In ammonia toxicity assays with fishes, toxic concentrations are expressed as unionized ammonia only. Nevertheless, it has been shown that both forms of ammonia are toxic. At a higher pH, ammonia is predominantly in the unionized form and it is responsible for the toxicity; the opposite occurs at a low pH, when NH4 is the main form present (Armstrong et al. 1978). An increase in ammonia toxicity with increased pH has been reported in Macrobrachium rosenbergii and other crustaceans, during larval and juvenile stages (NoorHamid et al. 1994, Mallasen and Valenti 2005, Neil et al. 2005).
In brackish water species, salinity exerts an important effect on ammonia internal concentration. Research experiments have shown that sodium has a lower affinity than NH4 for the enzyme responsible for the active transport into the intracellular milieu. Apparently the Km values for Na+ transport are tenfold higher in marine species compared to freshwater species (Shaw 1960). Barbieri (2010) observed that Litopenaeus schmitti juveniles experienced an increase in susceptibility to TAN up 69 % as the salinity decreased from 35 g/L to 5 g/L for 96 h exposure.
The present study was performed at 20 g/L salinity (5 166 mg Na+/L), ammonia concentrations considered toxic ranged from 9.39 to 85.16 mg/L. The ratio of NH4+ to Na+ was 0.00180.016: 1. For Macrobrachium rosenbergii larvae (Armstrong et al. 1978), it was determined a 0.010.02: 1 ratio, at 12 g/L salinity. Those results agree with our results, since an increase from 12 to 20 g/L, approximately, produces a hundredfold increase in ammonia toxicity. In freshwater decapods larvae it has been determined an inverse relationship, Shaw (1960) obtained a ratio of 10:1.
Several toxic effects of ammonia on crustacean decapod larvae and adults have been reported. For M. rosenbergii larvae, development slowed down and mortality rate increased in alkaline water (pH 9) with increasing ammonia concentration and larval tolerance to high ammonia and pH levels decreased for the last zoeal stages (Mallasen and Valenti 2005). Ammonia stress has been associated with decreased haemolymph osmotic concentrations in Penaeus japonicus (Chen and Chen 1996), changes in nitrogenous excretion in M. rosenbergii adult prawns (Chen and Kou 1996), decreased survival and slowed down larval development in P. monodon (NoorHamid et al. 1994), changes in oxygen consumption (Alcaraz et al. 1999, Barbieri 2010) and decreased growth (Armstrong et al. 1978, Chen and Kou 1992).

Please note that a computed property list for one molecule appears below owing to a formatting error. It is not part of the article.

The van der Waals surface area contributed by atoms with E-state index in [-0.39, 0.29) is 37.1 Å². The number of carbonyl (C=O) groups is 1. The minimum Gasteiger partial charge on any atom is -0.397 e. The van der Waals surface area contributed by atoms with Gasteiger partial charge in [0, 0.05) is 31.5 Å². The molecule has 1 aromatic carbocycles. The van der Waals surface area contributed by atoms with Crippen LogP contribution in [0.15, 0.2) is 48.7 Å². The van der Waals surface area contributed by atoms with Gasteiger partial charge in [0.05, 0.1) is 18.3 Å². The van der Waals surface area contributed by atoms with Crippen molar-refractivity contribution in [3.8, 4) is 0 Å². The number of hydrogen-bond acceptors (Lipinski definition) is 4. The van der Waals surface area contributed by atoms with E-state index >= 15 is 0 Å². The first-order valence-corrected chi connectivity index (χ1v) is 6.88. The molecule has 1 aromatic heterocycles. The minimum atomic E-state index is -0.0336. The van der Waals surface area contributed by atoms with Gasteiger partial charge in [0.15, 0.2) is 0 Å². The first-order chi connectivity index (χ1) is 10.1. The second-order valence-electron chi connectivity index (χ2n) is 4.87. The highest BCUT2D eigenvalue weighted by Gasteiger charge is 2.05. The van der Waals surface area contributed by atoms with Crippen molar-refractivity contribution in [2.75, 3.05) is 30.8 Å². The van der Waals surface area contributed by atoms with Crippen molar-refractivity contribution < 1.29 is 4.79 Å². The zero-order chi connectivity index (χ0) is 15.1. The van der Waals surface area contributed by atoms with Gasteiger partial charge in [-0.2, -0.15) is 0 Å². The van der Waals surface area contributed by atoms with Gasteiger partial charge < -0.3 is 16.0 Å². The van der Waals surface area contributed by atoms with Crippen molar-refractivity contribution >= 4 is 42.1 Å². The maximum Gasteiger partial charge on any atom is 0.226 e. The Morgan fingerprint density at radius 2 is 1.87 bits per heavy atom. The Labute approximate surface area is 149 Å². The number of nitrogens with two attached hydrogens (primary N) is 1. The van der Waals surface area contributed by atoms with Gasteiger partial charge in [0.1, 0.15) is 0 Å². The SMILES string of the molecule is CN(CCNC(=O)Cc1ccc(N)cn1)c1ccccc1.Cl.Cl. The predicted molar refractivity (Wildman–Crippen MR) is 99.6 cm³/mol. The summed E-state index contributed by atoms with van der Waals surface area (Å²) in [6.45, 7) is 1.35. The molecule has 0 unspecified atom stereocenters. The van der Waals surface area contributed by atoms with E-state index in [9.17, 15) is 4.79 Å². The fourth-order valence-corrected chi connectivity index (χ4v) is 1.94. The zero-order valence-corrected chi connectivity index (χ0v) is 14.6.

Recent studies with other decapods species report that tolerance to ammonia decreases for the last zoeal stages or even in later development stages (Mallasen and Valenti 2005), but the opposite has also been found (Chin and Chen 1987, Ostrensky and Wasielesky 1995). In this experiment the tolerance to ammonia concentrations was tested on zoea III larvae in order to control for other environmental factors, i. e., larval nutritional status or damage associated to larvae handling during the rearing period.
These results suggest that M. tenellum exhibits a slightly higher tolerance to ammonia in the zoea stage when compared to most of the prawn and shrimp species complied in Ostrensky and Wasielesky (1995).
Sprague (1969, 1971) pointed out the effects of a given toxicant could be described in terms of "safe level", that can be obtained using an application factor of 0.1. According to our results, safe level would be below 0.6 mg/L for TAN and 0.075 NH3N/L on the basis of the 24 h LC50 value at pH 7.79 and 20 g/L salinity for Macrobrachium tenellum larval rearing under controlled conditions. The results suggest TAN and unionized ammonia must be daily measured since a little increase, combined with an increase pH, could result in a high mortality.
This research was partly supported by the project from Banco de Germoplasma de Recursos Genéticos Acuáticos y Fauna Silvestre: Etapa I, UAMI, partly by the project CONACyT130200 from UAMIPN (México) and partly by the project SIP20111206 (Secretaría de Investigación y Postgrado, IPN, México).